Ellen Drew Gemmell Clarke was born November 22, 1839 in Larges, Ayrshire, Scotland to Peter Gemmell and Charlotte McClain Gemmell. She and her mother were converted to the Church of Jesus Christ of Latter-day Saints early in Ellen's life, and Ellen was baptized in 1849. Following, she went to live with the family of Isaac Fox in Glasgow. She migrated to America in 1861 and crossed the plains with Uncle Sidney Tanner's Company. Upon reaching Lehi, Utah, she lived again with the Fox family. While there, she met James Clarke, whom she married on March 15, 1862 in polygamy, his first wife being Amelia Hardesty. Ellen and James had five children: James Hill, Sidney Tanner (who died in infancy), Ann Lloyd, Jane Drew, and Peter Gemmell. Upon James's death in 1873, Ellen and Amelia struggled together to provide for their family. Ellen was one of the first milliners in American Fork, and she also worked as a clerk. Ellen died April 19, 1910 in American Fork.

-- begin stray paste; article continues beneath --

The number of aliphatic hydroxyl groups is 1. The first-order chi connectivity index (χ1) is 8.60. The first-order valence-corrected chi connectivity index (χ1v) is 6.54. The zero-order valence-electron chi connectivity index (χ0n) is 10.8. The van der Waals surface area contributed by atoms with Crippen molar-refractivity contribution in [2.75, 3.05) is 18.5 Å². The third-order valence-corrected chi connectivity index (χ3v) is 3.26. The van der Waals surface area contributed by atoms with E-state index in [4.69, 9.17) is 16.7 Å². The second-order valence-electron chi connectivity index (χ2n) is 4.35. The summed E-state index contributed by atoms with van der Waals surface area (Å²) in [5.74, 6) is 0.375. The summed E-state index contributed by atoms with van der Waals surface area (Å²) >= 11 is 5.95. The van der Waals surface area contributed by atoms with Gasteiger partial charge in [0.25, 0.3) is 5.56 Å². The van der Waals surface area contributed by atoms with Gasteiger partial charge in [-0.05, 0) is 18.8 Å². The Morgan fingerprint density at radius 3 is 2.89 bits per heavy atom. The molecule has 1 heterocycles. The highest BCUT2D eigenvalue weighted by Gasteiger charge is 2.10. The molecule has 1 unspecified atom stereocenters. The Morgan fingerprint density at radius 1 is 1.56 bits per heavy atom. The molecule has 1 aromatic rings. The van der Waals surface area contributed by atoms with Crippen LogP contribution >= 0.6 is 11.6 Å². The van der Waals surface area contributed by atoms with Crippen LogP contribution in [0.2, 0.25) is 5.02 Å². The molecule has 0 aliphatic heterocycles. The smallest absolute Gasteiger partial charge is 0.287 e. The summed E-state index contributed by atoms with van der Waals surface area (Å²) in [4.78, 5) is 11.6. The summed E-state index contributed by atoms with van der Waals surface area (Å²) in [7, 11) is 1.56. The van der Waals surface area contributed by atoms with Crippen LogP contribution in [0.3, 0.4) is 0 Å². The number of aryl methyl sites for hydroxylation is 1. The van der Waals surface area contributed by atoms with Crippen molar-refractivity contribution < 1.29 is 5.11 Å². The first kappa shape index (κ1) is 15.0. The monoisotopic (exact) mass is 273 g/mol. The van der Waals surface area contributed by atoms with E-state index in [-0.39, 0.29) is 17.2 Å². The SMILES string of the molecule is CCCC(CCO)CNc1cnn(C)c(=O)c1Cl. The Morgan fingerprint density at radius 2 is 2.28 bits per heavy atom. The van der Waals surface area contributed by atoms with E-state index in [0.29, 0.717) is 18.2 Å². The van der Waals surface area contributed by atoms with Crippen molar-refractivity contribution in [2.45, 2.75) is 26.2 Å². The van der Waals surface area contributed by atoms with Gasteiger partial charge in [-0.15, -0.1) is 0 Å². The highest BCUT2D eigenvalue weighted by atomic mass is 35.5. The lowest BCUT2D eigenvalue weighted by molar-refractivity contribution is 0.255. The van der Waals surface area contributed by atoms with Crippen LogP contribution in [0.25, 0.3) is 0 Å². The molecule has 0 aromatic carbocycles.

This is a photocopy of a microfilm copy of a typewritten three-page biography as copied by Ellen's daughter-in-law, Vilate Green Clarke, and compiled by Ellen's granddaughter, Sadie Boyer. As a basic biography, it follows Ellen's life, from birth to death. It provides details as to her activities in the community and in church: she played a part in attaining free schools for American Fork; she was a member of the American Fork choir for 25 years; she was President of the Relief Society for 13 years, and a counselor for 8; she was one of the first to work in the silk industry, raising even her own silk worms; and she was a member of the first Old Folks Committee. She is described as being loyal and supportive in the church, and also sociable and hospitable.